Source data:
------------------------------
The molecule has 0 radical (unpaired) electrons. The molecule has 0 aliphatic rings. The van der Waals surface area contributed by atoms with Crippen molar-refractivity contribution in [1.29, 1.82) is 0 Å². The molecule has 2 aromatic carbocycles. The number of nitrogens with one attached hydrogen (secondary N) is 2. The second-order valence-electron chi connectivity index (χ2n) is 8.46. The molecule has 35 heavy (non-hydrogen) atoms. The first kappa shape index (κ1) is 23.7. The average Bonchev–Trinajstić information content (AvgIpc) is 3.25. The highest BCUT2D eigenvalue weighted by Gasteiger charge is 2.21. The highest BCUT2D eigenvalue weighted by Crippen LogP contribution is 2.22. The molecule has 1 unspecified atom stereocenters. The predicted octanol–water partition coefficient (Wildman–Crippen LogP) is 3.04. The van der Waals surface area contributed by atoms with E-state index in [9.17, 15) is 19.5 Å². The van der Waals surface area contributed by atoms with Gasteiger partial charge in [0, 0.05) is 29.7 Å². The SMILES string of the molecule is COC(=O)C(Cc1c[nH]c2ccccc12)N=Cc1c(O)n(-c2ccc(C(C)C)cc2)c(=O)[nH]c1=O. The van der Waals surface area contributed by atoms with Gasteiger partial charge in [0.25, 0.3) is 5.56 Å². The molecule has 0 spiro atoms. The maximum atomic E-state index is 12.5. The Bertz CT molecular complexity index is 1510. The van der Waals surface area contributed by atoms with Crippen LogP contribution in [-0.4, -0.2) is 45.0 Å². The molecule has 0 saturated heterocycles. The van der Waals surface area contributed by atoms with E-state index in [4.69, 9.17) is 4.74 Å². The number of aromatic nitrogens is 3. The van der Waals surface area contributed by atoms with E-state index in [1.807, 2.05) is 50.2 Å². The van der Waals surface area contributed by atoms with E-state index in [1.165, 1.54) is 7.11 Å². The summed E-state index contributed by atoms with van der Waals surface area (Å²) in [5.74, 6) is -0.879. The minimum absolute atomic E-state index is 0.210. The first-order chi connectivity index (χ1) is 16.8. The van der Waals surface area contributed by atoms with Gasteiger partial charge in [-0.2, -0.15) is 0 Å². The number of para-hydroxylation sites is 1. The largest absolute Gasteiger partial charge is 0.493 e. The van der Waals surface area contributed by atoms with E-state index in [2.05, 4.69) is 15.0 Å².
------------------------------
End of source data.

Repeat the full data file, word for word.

The molecule has 0 radical (unpaired) electrons. The molecule has 0 aliphatic rings. The van der Waals surface area contributed by atoms with Crippen molar-refractivity contribution in [1.29, 1.82) is 0 Å². The molecule has 2 aromatic carbocycles. The number of nitrogens with one attached hydrogen (secondary N) is 2. The second-order valence-electron chi connectivity index (χ2n) is 8.46. The molecule has 35 heavy (non-hydrogen) atoms. The first kappa shape index (κ1) is 23.7. The average Bonchev–Trinajstić information content (AvgIpc) is 3.25. The highest BCUT2D eigenvalue weighted by Gasteiger charge is 2.21. The highest BCUT2D eigenvalue weighted by Crippen LogP contribution is 2.22. The molecule has 1 unspecified atom stereocenters. The predicted octanol–water partition coefficient (Wildman–Crippen LogP) is 3.04. The van der Waals surface area contributed by atoms with E-state index in [9.17, 15) is 19.5 Å². The van der Waals surface area contributed by atoms with Gasteiger partial charge in [0, 0.05) is 29.7 Å². The SMILES string of the molecule is COC(=O)C(Cc1c[nH]c2ccccc12)N=Cc1c(O)n(-c2ccc(C(C)C)cc2)c(=O)[nH]c1=O. The van der Waals surface area contributed by atoms with Gasteiger partial charge in [0.25, 0.3) is 5.56 Å². The molecule has 0 spiro atoms. The maximum atomic E-state index is 12.5. The Bertz CT molecular complexity index is 1510. The van der Waals surface area contributed by atoms with Crippen LogP contribution in [-0.4, -0.2) is 45.0 Å². The molecule has 0 saturated heterocycles. The van der Waals surface area contributed by atoms with E-state index in [4.69, 9.17) is 4.74 Å². The number of aromatic nitrogens is 3. The van der Waals surface area contributed by atoms with E-state index in [1.807, 2.05) is 50.2 Å². The van der Waals surface area contributed by atoms with E-state index in [1.165, 1.54) is 7.11 Å². The summed E-state index contributed by atoms with van der Waals surface area (Å²) in [5.74, 6) is -0.879. The minimum absolute atomic E-state index is 0.210. The first-order chi connectivity index (χ1) is 16.8. The van der Waals surface area contributed by atoms with Gasteiger partial charge in [-0.2, -0.15) is 0 Å². The number of para-hydroxylation sites is 1. The largest absolute Gasteiger partial charge is 0.493 e. The van der Waals surface area contributed by atoms with E-state index in [2.05, 4.69) is 15.0 Å².